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February 2020
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Inspired by philosophy of the Thrift Store founder

By Dan Pool


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A little over 20 years ago, I met with a group that would form the Community Thrift Store and I gave my honest assessment – it’ll never work, at least not for long.

I wasn’t merely speculating. The town had just gone through cleaning up and cleaning out a combination of thrift store and homeless shelter in the old Roper Hospital. It was a mess, junk all over the street around it.

A plan where people handle others’ unwanted household goods and clothing for no pay in an efficient, long-term arrangement seemed unlikely.

Two decades later and $6 million in donations to other groups, proves me wrong in a dramatic fashion. What I underestimated was Don Russell’s gumption. That man, The Don of Non Profits, wasn’t about to let his Thrift Store not succeed. And he was ably joined by the tireless Stan Barnett, who  sadly passed away this week.

Russell, a former military serviceman and then a civilian who handled military programs until his retirement, is a firm believer and teacher in self-betterment classes.

So when asked why he thought his Thrift Store would succeed, he doesn’t miss a beat, “If you believe in yourself, get excited about your work and pray, God will do it.”

He makes it sound simple, starting a business with 100 volunteers and one cash register that goes on to generate $9 million in revenue over two decades. Not only does the Thrift Store cover its costs, the local Habitat for Humanity, Boys and Girls Club, Good Samaritan, Cares, Joy House and transitional housing facility can all trace some of their seed money or expansion money back to the Thrift Store and their sales of used couches, clothes and books.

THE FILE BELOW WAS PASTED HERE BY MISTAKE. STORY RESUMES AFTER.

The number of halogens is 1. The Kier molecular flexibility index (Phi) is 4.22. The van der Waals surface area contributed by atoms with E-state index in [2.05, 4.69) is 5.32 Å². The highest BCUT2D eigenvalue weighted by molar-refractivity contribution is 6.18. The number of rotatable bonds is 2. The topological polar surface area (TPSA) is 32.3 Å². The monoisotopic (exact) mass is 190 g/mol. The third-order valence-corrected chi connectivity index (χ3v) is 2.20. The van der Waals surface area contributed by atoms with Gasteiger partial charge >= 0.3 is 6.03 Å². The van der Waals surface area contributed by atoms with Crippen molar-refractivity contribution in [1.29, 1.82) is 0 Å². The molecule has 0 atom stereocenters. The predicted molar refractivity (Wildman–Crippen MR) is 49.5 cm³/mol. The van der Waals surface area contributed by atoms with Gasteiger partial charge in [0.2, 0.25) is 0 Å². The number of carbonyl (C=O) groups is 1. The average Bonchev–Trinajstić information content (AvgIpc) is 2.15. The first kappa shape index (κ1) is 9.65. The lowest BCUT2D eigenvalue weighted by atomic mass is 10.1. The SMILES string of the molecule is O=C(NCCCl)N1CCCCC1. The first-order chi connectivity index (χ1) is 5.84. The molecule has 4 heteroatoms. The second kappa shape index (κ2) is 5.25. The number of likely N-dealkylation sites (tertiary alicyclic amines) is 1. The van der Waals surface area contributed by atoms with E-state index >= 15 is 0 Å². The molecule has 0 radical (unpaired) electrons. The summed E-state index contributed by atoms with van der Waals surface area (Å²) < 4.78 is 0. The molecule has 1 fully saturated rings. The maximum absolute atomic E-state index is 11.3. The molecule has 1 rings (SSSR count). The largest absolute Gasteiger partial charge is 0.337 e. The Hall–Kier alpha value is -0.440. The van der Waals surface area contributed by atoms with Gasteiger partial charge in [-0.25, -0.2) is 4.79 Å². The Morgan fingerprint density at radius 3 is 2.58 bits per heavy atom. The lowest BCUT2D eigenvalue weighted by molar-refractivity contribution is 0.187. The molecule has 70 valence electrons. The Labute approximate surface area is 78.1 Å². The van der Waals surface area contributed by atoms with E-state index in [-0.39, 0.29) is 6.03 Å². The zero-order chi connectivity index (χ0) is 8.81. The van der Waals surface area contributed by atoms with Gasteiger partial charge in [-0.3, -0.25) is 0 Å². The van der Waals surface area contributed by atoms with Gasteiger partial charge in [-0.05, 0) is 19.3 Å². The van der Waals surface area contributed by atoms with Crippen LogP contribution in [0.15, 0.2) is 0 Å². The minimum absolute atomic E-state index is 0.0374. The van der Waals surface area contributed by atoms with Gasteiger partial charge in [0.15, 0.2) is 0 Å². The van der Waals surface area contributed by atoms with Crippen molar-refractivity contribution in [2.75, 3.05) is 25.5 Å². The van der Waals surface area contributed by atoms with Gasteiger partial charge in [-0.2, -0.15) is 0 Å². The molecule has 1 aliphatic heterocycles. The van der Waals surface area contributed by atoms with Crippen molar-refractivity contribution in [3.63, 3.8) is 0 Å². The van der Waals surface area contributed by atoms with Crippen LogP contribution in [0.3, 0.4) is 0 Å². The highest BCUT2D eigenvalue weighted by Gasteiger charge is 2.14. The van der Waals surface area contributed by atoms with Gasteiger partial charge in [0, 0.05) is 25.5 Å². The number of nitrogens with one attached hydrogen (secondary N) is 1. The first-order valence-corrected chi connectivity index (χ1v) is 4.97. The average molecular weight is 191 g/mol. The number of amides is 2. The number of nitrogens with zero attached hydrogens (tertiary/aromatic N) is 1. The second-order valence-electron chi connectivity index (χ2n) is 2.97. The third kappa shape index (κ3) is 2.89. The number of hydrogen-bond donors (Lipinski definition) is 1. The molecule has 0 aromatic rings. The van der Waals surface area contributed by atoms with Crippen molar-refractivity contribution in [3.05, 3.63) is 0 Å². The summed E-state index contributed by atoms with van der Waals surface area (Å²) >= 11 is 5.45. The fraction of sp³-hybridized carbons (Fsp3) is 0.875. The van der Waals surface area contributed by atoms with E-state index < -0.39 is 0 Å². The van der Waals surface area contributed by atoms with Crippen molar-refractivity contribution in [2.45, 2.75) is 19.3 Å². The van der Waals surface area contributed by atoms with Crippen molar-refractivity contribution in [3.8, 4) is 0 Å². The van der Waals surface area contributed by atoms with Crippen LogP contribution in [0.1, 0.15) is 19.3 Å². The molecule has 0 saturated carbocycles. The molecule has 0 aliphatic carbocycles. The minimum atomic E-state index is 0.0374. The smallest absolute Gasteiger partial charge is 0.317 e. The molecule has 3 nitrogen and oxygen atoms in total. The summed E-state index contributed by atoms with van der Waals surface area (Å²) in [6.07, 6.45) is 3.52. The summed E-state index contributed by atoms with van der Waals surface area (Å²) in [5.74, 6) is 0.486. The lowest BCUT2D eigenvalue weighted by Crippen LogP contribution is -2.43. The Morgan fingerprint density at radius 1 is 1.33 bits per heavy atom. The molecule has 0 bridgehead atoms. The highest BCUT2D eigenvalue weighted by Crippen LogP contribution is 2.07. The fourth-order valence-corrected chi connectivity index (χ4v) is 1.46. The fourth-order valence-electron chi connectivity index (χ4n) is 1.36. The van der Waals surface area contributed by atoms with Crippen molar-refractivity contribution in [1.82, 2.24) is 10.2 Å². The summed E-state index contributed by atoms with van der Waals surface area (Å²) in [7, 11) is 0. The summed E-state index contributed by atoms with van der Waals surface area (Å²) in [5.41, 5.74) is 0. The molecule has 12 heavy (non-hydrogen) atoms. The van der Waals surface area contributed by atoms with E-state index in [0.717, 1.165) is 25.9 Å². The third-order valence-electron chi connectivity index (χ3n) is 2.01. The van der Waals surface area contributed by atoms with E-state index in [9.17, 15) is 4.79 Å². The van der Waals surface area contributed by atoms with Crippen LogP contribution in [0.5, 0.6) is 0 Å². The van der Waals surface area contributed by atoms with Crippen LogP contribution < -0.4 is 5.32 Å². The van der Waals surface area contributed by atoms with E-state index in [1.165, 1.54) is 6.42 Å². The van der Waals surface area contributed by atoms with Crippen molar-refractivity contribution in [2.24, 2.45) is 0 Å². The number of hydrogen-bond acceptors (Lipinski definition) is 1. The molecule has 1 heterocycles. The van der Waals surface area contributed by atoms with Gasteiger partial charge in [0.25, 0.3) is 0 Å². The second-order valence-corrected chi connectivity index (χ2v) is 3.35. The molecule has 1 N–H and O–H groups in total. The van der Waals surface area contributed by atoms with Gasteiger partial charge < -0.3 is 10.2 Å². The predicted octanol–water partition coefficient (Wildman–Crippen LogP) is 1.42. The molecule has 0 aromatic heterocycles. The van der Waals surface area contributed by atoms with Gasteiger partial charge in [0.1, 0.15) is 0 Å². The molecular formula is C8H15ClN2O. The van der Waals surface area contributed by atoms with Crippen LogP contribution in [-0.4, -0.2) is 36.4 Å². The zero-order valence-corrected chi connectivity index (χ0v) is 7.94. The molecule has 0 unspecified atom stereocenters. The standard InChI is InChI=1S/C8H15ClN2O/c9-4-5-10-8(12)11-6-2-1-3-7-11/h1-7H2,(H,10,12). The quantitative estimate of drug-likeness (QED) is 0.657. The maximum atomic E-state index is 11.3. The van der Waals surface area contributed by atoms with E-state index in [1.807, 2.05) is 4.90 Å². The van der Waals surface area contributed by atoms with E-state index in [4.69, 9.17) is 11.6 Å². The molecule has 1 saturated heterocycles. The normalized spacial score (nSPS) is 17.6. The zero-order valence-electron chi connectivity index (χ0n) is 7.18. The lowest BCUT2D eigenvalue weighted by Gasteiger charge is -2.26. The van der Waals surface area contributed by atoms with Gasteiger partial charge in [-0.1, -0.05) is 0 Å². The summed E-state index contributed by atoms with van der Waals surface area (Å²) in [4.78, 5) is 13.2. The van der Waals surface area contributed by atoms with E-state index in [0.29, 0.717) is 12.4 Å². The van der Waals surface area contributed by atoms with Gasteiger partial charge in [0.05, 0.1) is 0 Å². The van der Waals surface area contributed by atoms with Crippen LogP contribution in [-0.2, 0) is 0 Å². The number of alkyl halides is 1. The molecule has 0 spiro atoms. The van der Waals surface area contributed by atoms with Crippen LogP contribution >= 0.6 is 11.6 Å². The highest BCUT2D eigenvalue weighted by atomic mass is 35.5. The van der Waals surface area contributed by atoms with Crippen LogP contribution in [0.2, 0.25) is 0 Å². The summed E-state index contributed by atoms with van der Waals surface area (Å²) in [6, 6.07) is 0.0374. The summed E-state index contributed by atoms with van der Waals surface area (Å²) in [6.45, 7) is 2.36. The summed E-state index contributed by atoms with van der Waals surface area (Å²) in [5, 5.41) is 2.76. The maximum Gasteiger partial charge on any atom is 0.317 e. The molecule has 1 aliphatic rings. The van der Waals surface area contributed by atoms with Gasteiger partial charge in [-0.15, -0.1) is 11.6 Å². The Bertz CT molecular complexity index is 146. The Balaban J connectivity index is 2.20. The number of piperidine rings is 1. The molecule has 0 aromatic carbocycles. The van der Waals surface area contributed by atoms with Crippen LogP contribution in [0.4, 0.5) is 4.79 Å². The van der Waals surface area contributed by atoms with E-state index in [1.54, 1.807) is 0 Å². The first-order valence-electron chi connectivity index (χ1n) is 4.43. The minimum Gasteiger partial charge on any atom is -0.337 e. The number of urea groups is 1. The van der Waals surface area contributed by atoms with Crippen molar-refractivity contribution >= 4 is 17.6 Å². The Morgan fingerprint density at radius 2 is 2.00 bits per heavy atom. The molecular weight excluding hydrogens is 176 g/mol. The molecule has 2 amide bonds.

Russell was asked to start the Thrift Store by the former head of Family Connections  whose program needed more money. Goodwill and the Salvation Army both declined to get involved here.

Instead of giving up, Russell travelled  to similar stores, asking “what mistakes did you make that I can avoid?”

Using entrepreneurial/problem solving skills, Russell, with a small committee, put a plan together then moved on to the next stage - getting excited about whatever you are doing. This excitement brought a pool of volunteers with key skills and plenty of start-up money. Russell makes it plain  enthusiasm is both contagious and necessary to get anything off the ground. 

Once opened, the Thrift Store operates “by process” and “with a business strategy that God is in charge,” Russell said. “We don’t have managers. We run by volunteers.” Key to this is the social interaction/ feeling of purpose inculcated among those who come every week to handle old clothing and sort through the bags looking for sellable items versus trash. 

A key place the Thrift Store differs from a regular store in philosophy is their ultimate judging criteria isn’t how much money this will make but how much good it will do. For example, Russell doesn’t see the $7,000 they spend on waste disposal some months as loss but rather as a gain for the community.

This philosophy has largely worked but not without a few glitches, including a recent mammoth pile of mattresses that had to be removed by the county.

Ever optimistic, Russell points out that even that outcome is better than those mattresses ending up on roadsides.

Giving away free clothes or furnishings to those who can’t afford to pay isn’t a loss for the Thrift Store, but another  gain to the community.

For two decades Don Russell and his can-do attitude (part military program administrator and part self-betterment instructor) has made the Thrift Store a bedrock of this community.

For all this we salute the work.